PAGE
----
KimKim said…
"The long process of convincing Ruth was the hardest part. She wanted to keep all three of the boys very much. I kept talking and talking and pointing out how much difficulty she was having trying to take care of all their needs and make them happy. She gradually saw that she was not able to provide all they needed and one by one let them go….though it was a very hard decision to make..."

Camille, I read this on your blog, I am thinking if Ruth was having problems with being a mother why wasn't support offered to her or assistance. Aren't there courses for parenting and tools one can learn to cope with being a mother?

And why were you the one convincing her that she would be better off giving her children to you?

I felt very uncomfortable about this. Perhaps there is a good reason but it doesn't come quickly to me.

How is it allright to wear a woman down and convince her that she's not a good enough mother and should give you her children?

If a mother is not doing a great job isn't it more ethical to find her support and education first? Especially if she wants to keep her children.

It seems like you undermined her confidence so that you could have her children.

I struggle to find it ok what you did. Please enlighten/educate me if you would be so kind.
Don Gordon Bell said…
In Korea most unwed mothers have already made the decision to relinquish their babies before birth. The revision would actually be decided later this year, 2010 and is still being debated.
The Korean Women's Development Institute reports that 31.7% of birth mothers are in fact choosing to keep their babies compared to 5.8% in 2000. The 3 days waiting period is closer to the model of most States where in Europe I understand it is usually longer.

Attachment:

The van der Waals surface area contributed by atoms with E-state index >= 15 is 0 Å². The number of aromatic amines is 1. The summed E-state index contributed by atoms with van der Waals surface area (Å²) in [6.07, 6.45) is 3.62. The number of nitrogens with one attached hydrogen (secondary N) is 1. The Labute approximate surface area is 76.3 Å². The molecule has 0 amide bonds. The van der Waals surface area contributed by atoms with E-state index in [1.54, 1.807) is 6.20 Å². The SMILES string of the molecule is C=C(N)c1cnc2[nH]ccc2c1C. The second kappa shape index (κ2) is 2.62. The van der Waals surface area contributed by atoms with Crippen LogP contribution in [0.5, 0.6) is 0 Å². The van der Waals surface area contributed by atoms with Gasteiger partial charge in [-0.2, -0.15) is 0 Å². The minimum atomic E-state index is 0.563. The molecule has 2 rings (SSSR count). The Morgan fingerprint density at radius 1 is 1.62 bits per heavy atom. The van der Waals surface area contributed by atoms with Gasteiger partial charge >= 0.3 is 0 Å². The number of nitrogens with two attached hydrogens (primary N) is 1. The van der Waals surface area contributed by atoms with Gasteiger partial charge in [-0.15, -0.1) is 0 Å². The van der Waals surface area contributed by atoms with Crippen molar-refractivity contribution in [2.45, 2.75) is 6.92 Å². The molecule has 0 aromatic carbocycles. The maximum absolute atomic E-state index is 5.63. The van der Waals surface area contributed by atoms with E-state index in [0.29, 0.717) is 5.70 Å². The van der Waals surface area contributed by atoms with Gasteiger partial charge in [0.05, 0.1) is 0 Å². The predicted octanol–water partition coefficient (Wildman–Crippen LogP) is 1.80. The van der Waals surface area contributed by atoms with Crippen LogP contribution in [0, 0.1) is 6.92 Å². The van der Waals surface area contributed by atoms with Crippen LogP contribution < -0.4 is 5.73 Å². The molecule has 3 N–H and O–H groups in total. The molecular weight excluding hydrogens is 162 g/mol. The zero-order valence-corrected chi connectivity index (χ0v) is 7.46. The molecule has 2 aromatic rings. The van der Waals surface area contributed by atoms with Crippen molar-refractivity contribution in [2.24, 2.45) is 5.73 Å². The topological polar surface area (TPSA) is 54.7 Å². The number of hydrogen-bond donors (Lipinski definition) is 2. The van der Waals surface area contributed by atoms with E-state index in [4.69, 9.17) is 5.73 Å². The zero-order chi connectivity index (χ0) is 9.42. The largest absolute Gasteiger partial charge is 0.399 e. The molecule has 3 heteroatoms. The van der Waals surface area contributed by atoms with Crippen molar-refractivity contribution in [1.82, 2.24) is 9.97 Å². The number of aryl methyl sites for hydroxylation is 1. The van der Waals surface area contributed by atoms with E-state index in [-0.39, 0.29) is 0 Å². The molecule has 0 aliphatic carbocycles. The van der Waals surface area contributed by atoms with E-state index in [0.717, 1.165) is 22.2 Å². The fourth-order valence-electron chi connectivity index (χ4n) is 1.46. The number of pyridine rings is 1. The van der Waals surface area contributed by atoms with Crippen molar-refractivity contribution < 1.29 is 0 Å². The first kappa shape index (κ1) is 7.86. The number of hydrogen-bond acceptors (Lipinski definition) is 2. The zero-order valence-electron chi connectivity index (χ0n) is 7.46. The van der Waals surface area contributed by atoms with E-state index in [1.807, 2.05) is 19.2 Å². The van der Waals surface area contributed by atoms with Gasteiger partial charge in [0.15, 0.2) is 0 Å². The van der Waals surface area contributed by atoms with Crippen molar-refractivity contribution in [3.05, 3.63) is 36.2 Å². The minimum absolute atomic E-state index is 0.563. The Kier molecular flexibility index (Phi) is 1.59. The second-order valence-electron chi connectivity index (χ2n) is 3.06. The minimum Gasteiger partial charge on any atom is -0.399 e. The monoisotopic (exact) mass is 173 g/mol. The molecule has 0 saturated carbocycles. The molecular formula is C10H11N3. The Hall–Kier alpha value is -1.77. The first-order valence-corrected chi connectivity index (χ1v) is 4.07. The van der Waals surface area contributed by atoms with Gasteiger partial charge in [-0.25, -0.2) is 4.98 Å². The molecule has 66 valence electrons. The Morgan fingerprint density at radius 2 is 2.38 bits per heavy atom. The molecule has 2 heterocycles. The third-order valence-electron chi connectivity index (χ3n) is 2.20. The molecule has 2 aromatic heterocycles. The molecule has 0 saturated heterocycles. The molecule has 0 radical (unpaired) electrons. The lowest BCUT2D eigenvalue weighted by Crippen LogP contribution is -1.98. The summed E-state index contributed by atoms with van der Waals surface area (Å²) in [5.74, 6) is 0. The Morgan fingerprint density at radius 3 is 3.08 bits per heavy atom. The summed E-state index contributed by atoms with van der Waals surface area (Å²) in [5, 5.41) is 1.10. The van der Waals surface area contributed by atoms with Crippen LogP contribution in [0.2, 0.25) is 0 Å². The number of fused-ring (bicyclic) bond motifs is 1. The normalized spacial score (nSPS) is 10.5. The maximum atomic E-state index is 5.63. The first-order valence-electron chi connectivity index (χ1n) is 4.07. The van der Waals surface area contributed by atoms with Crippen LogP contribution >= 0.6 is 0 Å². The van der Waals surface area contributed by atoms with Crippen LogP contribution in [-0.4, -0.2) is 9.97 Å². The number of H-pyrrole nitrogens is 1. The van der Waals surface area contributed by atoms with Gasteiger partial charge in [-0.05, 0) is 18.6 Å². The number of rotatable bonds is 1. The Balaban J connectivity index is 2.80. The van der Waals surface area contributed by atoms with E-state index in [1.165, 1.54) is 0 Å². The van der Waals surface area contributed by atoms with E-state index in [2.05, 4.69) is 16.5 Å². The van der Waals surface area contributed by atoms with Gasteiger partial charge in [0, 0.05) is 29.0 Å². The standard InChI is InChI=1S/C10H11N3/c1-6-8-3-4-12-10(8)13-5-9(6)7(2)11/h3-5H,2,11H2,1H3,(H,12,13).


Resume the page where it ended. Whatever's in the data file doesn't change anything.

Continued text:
A Korean birth mother faces incredible pressure from her own family to NOT keep her child. Not many would or could keep the child for 30 days. It is more a matter of the society's rejections and family that influence the birth mothers to keep their baby. Perhaps in twenty more years government,society, and families will support the unwed mothers in helping them keep their babies. I disagree with the three authors who I know personally, in their assessments. Go back to the 1970's in the States and Australia and you will see the attitudes of society toward unwed mothers. That is what the situation is like here.
Kris said…
Margie, I just came upon your blog. I am an adoptive parent of a little girl from Russia. We recently searched for and found her first family. Since then, I have felt tremendous guilt and doubt about our decision to adopt. Seeing her mother and the sadness she has obviously endured has filled me with feelings I can't put into words. I am torn between being so glad we have our little girl and feeling so awful that we adopted her and took her from her country (she was in an orphanage.) I am torn between feeling glad she is not growing up in the orphanage and sadness that she had to lose everything to come here. In the end I don't know how to feel about adoption. Some days I feel like a criminal and some days like a good mom. I should say I do have bio children as well so I find myself wondering why I did this in the first place. I thought it was a good thing but now I'm not so sure. I look at my happy 5 year old and wonder what her life will be like in 20 years. I have enjoyed reading your blog and look forward to reading more.

Popular Posts